6. Having an unnecessary source of contention in my household. Having to monitor and limit the television really isn't that difficult at this point - it's not nearly as bad as I thought it was going to be. My kids aren't used to sitting down in front of the T.V., so it's not something that they gravitate to. I try not to engage in power struggles with my children, and to give them freedom within acceptable boundaries. The television watching is something that could easily become consuming for them and while it is not currently a problem, I worry that it could the longer it is here.
7. I miss Qubo. They have very little advertisement and they do not perpetuate inferiority complexes in young kids. I find the station to have very positive and empowering attitudes that they pass on to young kids. Unfortunately, they are not regularly picked up by cable and satellite networks in my area. My kids miss Qubo also, and their favorite shows: Jacob Two Two, Jane and the Dragon, Pearlie, and more.
8. Cable is less reliable than antenna tv. We rarely had interruptions or outages when we used antenna T.V. We've had several with cable, however, and we are never prorated or compensated on our bill for it. Also, antenna T.V. is totally free and I'm not loving having T.V. that I pay for. Especially when we watch it so little of it and only a few of the channels.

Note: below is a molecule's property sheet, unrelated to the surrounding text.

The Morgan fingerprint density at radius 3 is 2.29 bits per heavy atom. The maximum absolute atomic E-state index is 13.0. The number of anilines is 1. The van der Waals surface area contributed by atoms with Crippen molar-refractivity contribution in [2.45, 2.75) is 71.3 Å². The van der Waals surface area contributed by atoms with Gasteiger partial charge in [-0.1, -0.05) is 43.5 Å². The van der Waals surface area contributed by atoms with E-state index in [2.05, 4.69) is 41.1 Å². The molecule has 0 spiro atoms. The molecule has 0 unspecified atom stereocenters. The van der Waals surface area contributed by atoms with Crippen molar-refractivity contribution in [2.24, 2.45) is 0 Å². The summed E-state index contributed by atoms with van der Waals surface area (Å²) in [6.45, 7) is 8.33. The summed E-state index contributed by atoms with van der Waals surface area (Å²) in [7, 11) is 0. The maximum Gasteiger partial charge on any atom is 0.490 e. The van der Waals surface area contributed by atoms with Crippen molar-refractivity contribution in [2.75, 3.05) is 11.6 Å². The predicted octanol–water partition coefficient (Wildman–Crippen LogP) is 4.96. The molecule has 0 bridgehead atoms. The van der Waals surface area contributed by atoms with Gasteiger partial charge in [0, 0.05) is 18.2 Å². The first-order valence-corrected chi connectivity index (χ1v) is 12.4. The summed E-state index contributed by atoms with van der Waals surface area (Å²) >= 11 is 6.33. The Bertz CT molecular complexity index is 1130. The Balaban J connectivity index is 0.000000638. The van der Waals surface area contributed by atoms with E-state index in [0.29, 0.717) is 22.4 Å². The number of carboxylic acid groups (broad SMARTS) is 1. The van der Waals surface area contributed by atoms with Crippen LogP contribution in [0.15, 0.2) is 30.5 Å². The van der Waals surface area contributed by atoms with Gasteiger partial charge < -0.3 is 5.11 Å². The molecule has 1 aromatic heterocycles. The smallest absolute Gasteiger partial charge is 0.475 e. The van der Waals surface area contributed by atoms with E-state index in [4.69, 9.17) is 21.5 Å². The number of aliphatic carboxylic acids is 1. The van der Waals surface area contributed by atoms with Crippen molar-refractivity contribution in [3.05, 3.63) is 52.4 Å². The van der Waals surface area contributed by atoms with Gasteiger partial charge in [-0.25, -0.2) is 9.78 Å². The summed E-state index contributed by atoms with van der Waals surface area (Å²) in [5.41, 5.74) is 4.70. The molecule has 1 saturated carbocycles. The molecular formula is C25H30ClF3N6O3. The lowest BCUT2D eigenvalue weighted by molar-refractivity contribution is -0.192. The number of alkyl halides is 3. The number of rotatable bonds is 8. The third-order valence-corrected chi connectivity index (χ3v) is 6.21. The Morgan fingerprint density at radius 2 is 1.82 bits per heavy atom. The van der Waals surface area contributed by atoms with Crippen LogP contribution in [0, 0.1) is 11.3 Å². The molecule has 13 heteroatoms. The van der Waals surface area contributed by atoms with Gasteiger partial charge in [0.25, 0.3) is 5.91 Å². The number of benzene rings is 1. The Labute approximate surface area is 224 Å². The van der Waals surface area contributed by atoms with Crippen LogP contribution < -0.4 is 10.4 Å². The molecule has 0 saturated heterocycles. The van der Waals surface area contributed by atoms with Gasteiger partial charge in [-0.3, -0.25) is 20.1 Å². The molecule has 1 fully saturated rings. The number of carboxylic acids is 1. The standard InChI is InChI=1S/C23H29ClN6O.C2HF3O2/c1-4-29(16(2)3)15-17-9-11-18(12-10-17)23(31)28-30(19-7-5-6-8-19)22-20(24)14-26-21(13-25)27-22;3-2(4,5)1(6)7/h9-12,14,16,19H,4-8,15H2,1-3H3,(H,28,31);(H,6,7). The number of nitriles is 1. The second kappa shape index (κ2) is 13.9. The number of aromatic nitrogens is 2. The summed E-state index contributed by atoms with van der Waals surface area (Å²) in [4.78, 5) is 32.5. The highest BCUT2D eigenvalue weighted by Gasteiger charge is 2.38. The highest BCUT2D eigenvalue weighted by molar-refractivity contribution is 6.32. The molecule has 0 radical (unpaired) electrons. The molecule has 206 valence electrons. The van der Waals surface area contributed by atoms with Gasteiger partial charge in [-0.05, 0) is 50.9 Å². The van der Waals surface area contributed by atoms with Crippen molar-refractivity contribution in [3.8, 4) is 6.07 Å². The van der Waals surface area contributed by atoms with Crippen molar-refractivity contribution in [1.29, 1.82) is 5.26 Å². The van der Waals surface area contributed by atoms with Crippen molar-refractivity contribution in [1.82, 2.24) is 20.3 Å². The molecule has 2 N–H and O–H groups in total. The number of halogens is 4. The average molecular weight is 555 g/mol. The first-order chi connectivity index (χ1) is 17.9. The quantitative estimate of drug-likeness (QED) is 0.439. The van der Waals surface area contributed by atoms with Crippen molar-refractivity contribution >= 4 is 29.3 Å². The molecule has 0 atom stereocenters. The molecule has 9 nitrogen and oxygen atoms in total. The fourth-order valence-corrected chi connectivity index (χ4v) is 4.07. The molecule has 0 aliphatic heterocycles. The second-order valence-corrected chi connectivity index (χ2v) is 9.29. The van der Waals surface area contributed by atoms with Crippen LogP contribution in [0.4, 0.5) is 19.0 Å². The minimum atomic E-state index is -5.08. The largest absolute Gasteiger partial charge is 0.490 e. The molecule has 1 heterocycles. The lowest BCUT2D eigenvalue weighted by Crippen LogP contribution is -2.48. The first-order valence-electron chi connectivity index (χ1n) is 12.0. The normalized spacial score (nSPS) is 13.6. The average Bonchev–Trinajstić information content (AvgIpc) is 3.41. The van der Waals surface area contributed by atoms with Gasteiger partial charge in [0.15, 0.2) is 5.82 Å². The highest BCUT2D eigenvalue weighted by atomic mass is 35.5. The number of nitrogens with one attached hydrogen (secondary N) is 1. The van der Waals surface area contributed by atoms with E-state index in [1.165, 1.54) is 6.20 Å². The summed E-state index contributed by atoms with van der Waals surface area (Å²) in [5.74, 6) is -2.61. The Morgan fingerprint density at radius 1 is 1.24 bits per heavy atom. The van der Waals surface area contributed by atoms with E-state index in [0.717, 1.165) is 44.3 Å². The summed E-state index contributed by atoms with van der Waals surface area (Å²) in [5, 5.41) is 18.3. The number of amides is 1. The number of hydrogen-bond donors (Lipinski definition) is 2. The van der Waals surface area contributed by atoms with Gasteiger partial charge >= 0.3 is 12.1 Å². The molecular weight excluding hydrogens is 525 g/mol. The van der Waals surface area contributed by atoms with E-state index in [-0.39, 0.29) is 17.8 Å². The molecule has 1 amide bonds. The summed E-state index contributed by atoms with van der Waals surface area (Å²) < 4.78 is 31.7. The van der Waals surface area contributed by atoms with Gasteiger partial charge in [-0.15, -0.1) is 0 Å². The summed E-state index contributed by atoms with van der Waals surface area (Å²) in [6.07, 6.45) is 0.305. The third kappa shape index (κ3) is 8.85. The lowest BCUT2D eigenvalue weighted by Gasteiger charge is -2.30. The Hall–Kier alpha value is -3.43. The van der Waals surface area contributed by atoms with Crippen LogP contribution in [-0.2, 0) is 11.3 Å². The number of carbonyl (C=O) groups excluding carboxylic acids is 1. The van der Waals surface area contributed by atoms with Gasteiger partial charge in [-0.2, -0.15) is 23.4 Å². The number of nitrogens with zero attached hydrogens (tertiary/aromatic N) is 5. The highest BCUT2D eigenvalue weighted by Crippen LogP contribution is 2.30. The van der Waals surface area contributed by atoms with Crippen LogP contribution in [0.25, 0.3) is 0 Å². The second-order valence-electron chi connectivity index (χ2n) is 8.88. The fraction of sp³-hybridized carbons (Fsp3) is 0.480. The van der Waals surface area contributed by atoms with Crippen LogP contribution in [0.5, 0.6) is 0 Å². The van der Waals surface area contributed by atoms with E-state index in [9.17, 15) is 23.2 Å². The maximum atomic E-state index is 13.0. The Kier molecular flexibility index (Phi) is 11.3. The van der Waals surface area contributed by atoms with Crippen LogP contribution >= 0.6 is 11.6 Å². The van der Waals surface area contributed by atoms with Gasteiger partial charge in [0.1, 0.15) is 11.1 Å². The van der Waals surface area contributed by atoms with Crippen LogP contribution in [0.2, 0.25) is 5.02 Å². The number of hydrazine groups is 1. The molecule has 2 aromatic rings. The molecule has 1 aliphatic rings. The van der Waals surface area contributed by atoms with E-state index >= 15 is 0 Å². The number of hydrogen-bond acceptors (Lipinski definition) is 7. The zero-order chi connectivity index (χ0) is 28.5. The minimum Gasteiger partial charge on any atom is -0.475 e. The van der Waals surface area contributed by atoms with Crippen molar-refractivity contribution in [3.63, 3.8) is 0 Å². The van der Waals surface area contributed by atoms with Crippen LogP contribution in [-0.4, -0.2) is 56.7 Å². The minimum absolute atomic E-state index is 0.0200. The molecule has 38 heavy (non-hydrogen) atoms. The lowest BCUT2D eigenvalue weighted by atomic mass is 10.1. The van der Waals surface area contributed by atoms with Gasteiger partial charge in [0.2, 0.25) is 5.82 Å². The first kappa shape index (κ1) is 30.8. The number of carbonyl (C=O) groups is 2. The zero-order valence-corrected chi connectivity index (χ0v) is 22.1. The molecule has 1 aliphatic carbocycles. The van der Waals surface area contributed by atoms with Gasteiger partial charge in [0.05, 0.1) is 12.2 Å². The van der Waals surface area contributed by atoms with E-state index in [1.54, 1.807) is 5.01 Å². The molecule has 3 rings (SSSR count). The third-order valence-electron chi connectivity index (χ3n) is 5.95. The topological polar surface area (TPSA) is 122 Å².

9. Having a higher level of advertisement directed at my children and myself. More T.V. means more commercials and often those commercials are shameless in their attempt to goad us into believing we need things that we don't. My children are not being raised with materialistic attitudes, and that is something that needs to be addressed when they are being hit harder with ideology that conflicts with our family values.
10. My teens now experience increased exposure to violence casual sex attitudes. We strictly monitor what the younger children watch in this regard, but my older boys are mature enough at this point to regulate themselves when it comes to programming. Of course they will watch movies and shows that I hate. I can only trust that my husband and my attitudes towards violence and casual sex - and our teachings in these regards will win out when it comes to the judgments our boys make about them.
Over time, I will either become accustomed to this intrusive element in my home, or else the novelty will wear off for my family members within a few months and we will cancel it. More likely the latter and I will only have to put up with it for a short period of time. As it is, the televisions stay off most of the day and the big tv in the family room will go days without even being turned on. In the meantime, I begrudgingly put up with it, and enjoy those few shows that don't overly offend me. I do like Pawn Stars, for instance.
(a) Mr. Woodburn [a little person actor] has developed certain rules for what he will and won't do in a movie. Like being lifted up as if he were a child. "I'm a 47-year-old man..."